Goldenoak performs at the first Sandy River Music Festival in Farmington Sunday, May 29. Lena and Zak Kendall, projected on the screen, grew up in the Farmington area and said it was very “magical” to be performing in their hometown again. Kay Neufeld/Franklin Journal

FARMINGTON — Music lovers from far and wide gathered for the first Sandy River Music Festival Saturday, May 28, and Sunday, May 29, at the Narrow Gauge Cinema.

The festival, alongside the Whistlestop Concert Series, was put on by John Moore, owner of the Narrow Gauge Cinema and Big Sky Grill.

Moore said he was looking for a way to liven up the community during the quiet time of summer after University of Maine at Farmington students leave for break.

“You look at what some of the festivals around the state can do and how it can bring people to a community,” Moore said. “I really miss having the Trek Across Maine come to Farmington. It brings a vitality to the community for a night or two … I thought we could possibly make that up in some fashion over time.”

Attendees were lucky enough to see performances from headliners The Mallet Brothers Band and Goldenoak, alongside Jason Spooner Band, Love by Numb3rs, Eleanor Buckland and more.

“[Many] of those bands were headline worthy,” Moore said.


When it came to the lineup, Moore said it was important he also lift up local musicians, which “is a fun thing.”

“It’s nice to have some ties back to the community,” he said. “To give [local musicians] a chance to play on a little bit bigger stage … to have professionals actually mix [their] music, it’s a good experience for them and gives them a chance to do something a little bit different.”

Performers with roots in Farmington included Goldenoak, a “popular indie-soul-folk band” led by brother-sister duo Zak and Lena Kendall who grew up in the area.

Zak Kendall said in an interview it was “heartwarming” to be back in Farmington performing.

“We spend a lot of time out on the road. To be able to hang out at the family camp and then come here [and perform] after is the best thing ever,” Zak said. “I wish every show could be like this.”

During breaks in their set, Lena talked about how “it feels so good to be home.”


“There’s something very magical about this town,” she said. “It’s been an emotional day reconnecting with people. That’s what this town does.”

Goldenoak also drew out a crowd of fans Sunday night that included the Kendalls’ former Head Start teacher, Karen White of Farmington.

Donna Carlton, at left and Karen White dance together during Love by Numb3rs’ performance at the Sandy River Music Festival Sunday, May 29. It was the first run for the festival, also held Saturday. White said it’s offered locals an “unbelievable” opportunity to see such great musicians all at once in Farmington. Kay Neufeld/Franklin Journal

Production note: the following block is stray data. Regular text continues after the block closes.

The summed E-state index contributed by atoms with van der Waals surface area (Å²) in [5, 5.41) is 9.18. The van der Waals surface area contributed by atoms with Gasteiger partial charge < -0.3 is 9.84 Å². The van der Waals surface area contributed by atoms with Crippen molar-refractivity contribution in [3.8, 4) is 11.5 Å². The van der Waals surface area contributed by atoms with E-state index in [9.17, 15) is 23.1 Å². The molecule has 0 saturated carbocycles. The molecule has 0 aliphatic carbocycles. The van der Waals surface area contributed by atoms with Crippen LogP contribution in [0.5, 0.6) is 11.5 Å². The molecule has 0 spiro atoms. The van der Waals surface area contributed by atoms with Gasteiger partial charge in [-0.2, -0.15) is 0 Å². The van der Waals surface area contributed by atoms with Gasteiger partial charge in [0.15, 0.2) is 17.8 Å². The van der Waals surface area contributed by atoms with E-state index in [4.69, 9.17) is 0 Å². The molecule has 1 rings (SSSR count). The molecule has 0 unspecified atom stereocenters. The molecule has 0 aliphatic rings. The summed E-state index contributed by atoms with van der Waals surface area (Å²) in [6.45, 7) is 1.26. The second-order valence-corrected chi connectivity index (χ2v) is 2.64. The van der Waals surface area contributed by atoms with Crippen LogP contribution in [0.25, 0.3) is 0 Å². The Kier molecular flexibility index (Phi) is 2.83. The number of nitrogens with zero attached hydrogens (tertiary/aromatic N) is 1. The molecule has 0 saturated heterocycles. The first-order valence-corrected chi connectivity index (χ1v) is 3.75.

“I’m very proud. I’ve never seen them in concert,” White said in between dancing.

She added that it was an “unbelievable opportunity” to see such amazing bands in Farmington.

White’s dancing partner, Donna Carlton, said it was special that Farmington was hosting the event.

“We’re pretty lucky to have it here [in Farmington],” Carlton said. “You usually have to go a long ways for an opportunity [to see live music] like this.”


By the middle of Goldenoak’s set, attendees were up and dancing at the front of the stage to tunes like their original song “The Light and the Loneliness” and a cover of Fleetwood Mac’s “Dreams” to close out the show.

Behind the dancing, attendees sat in lawn chairs and on the grass. Some gathered by fire pits after the sun set.

Tents and campers were also set up in the adjacent field, where attendees had the opportunity to camp for the weekend.

Rain, hail and lightening put some plans on hold Saturday night. Moore said it took the festival team by surprise and they had to push the opening set back to 5 p.m., run later than expected.

“We were not ready for sleet and possible lightning,” Moore said. “That’s something we have to address in our schedule, to build that timeframe …. and not go over our 10 o’clock ordinance.”

Ultimately, Moore said the response has been “largely positive.” He said attendees came from all over – from Rangeley and Portland to West Virginia.


“It was a friendly vibe,” he said. “People were in a good mood.”

“I planned on this for my Memorial Day weekend,” White said. “In a couple of years, it’s going to be huge.”

In the future, Moore envisions the Sandy River Music Festival growing — but not too much. He wants the festival to grow to 600 to 1,000 attendees but not have it “so packed with lines so long that it just feels too congested.”

Ultimately, Moore will know it’s a success next year when “people vote with their pocketbooks,” he said.

He hopes the festival will endure thanks to music’s connective ability where people are “enjoying the same thing together … listening to the vibe of the music.”

“There’s something about music and summer in Maine that’s magical,” Moore said. “To be able to be outside and have a warm, nice breeze coming through and listening to some good music is a win-win situation.”

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